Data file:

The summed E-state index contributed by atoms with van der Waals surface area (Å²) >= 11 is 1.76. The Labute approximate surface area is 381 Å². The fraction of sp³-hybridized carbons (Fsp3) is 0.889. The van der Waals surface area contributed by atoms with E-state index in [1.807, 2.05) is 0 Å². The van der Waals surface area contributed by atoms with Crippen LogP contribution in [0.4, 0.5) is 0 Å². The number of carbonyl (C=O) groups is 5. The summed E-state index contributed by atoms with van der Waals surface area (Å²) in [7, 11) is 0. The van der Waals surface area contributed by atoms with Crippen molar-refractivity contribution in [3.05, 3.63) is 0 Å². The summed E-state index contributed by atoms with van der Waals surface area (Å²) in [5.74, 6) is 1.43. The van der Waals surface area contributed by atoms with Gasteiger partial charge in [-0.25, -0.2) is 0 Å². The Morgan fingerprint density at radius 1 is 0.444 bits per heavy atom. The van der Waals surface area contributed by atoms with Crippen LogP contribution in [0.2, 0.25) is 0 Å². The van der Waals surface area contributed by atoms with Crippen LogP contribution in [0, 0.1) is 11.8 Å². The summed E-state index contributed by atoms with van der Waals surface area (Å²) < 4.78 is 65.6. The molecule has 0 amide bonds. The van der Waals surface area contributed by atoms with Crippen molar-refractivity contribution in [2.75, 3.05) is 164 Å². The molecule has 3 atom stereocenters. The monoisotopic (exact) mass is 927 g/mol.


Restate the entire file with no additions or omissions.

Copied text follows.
The summed E-state index contributed by atoms with van der Waals surface area (Å²) >= 11 is 1.76. The Labute approximate surface area is 381 Å². The fraction of sp³-hybridized carbons (Fsp3) is 0.889. The van der Waals surface area contributed by atoms with E-state index in [1.807, 2.05) is 0 Å². The van der Waals surface area contributed by atoms with Crippen LogP contribution in [0.4, 0.5) is 0 Å². The number of carbonyl (C=O) groups is 5. The summed E-state index contributed by atoms with van der Waals surface area (Å²) in [7, 11) is 0. The van der Waals surface area contributed by atoms with Crippen molar-refractivity contribution in [3.05, 3.63) is 0 Å². The summed E-state index contributed by atoms with van der Waals surface area (Å²) in [5.74, 6) is 1.43. The van der Waals surface area contributed by atoms with Gasteiger partial charge in [-0.25, -0.2) is 0 Å². The Morgan fingerprint density at radius 1 is 0.444 bits per heavy atom. The van der Waals surface area contributed by atoms with Crippen LogP contribution in [0.2, 0.25) is 0 Å². The van der Waals surface area contributed by atoms with Crippen LogP contribution in [0, 0.1) is 11.8 Å². The summed E-state index contributed by atoms with van der Waals surface area (Å²) < 4.78 is 65.6. The molecule has 0 amide bonds. The van der Waals surface area contributed by atoms with Crippen molar-refractivity contribution in [2.75, 3.05) is 164 Å². The molecule has 3 atom stereocenters. The monoisotopic (exact) mass is 927 g/mol.